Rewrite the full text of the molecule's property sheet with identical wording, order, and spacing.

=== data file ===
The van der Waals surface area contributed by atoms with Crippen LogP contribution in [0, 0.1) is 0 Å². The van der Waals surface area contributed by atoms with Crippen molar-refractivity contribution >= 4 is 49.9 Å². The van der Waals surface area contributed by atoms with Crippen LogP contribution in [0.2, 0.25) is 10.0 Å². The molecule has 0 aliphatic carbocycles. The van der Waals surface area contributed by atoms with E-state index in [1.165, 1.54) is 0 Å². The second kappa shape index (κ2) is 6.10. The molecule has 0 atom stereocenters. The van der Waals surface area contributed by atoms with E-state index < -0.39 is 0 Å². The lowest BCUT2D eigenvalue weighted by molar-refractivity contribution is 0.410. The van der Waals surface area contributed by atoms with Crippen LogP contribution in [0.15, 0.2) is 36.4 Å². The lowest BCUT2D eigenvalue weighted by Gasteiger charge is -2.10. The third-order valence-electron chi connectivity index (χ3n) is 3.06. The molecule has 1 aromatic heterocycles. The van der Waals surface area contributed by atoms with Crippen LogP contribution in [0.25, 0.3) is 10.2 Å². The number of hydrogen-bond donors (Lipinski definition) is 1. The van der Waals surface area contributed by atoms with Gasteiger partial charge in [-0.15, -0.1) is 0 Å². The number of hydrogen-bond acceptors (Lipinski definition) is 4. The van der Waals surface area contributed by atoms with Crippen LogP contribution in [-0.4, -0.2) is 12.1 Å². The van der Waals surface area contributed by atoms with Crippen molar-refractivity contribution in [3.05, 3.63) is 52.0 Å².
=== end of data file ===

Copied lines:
The van der Waals surface area contributed by atoms with Crippen LogP contribution in [0, 0.1) is 0 Å². The van der Waals surface area contributed by atoms with Crippen molar-refractivity contribution >= 4 is 49.9 Å². The van der Waals surface area contributed by atoms with Crippen LogP contribution in [0.2, 0.25) is 10.0 Å². The molecule has 0 aliphatic carbocycles. The van der Waals surface area contributed by atoms with E-state index in [1.165, 1.54) is 0 Å². The second kappa shape index (κ2) is 6.10. The molecule has 0 atom stereocenters. The van der Waals surface area contributed by atoms with E-state index < -0.39 is 0 Å². The lowest BCUT2D eigenvalue weighted by molar-refractivity contribution is 0.410. The van der Waals surface area contributed by atoms with Crippen LogP contribution in [0.15, 0.2) is 36.4 Å². The lowest BCUT2D eigenvalue weighted by Gasteiger charge is -2.10. The third-order valence-electron chi connectivity index (χ3n) is 3.06. The molecule has 1 aromatic heterocycles. The van der Waals surface area contributed by atoms with Crippen LogP contribution in [0.25, 0.3) is 10.2 Å². The number of hydrogen-bond donors (Lipinski definition) is 1. The van der Waals surface area contributed by atoms with Gasteiger partial charge in [-0.15, -0.1) is 0 Å². The number of hydrogen-bond acceptors (Lipinski definition) is 4. The van der Waals surface area contributed by atoms with Crippen LogP contribution in [-0.4, -0.2) is 12.1 Å². The van der Waals surface area contributed by atoms with Crippen molar-refractivity contribution in [3.05, 3.63) is 52.0 Å².